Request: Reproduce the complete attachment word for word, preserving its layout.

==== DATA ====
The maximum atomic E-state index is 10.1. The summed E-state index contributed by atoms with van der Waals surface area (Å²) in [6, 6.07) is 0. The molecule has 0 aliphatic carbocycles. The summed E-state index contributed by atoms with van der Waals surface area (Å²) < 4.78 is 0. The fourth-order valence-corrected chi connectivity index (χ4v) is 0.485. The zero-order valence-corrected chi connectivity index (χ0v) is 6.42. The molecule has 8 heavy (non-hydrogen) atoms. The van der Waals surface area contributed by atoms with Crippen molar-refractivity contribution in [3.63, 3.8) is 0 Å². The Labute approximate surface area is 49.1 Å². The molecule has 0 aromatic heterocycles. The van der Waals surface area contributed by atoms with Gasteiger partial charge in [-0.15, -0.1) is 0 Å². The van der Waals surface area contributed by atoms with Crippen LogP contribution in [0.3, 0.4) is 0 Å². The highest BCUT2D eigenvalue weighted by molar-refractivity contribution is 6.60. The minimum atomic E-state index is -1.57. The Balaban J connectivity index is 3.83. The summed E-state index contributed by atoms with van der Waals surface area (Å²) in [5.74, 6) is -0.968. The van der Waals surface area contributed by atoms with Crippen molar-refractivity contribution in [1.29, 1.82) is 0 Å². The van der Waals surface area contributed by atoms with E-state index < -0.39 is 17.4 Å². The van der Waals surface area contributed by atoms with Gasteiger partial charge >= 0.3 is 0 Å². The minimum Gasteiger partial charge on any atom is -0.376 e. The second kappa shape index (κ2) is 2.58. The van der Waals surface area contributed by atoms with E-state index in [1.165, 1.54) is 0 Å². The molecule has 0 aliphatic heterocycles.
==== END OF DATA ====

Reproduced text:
The maximum atomic E-state index is 10.1. The summed E-state index contributed by atoms with van der Waals surface area (Å²) in [6, 6.07) is 0. The molecule has 0 aliphatic carbocycles. The summed E-state index contributed by atoms with van der Waals surface area (Å²) < 4.78 is 0. The fourth-order valence-corrected chi connectivity index (χ4v) is 0.485. The zero-order valence-corrected chi connectivity index (χ0v) is 6.42. The molecule has 8 heavy (non-hydrogen) atoms. The van der Waals surface area contributed by atoms with Crippen molar-refractivity contribution in [3.63, 3.8) is 0 Å². The Labute approximate surface area is 49.1 Å². The molecule has 0 aromatic heterocycles. The van der Waals surface area contributed by atoms with Gasteiger partial charge in [-0.15, -0.1) is 0 Å². The van der Waals surface area contributed by atoms with Crippen LogP contribution in [0.3, 0.4) is 0 Å². The highest BCUT2D eigenvalue weighted by molar-refractivity contribution is 6.60. The minimum atomic E-state index is -1.57. The Balaban J connectivity index is 3.83. The summed E-state index contributed by atoms with van der Waals surface area (Å²) in [5.74, 6) is -0.968. The van der Waals surface area contributed by atoms with Crippen molar-refractivity contribution in [1.29, 1.82) is 0 Å². The van der Waals surface area contributed by atoms with E-state index < -0.39 is 17.4 Å². The van der Waals surface area contributed by atoms with Gasteiger partial charge >= 0.3 is 0 Å². The minimum Gasteiger partial charge on any atom is -0.376 e. The second kappa shape index (κ2) is 2.58. The van der Waals surface area contributed by atoms with E-state index in [1.165, 1.54) is 0 Å². The molecule has 0 aliphatic heterocycles.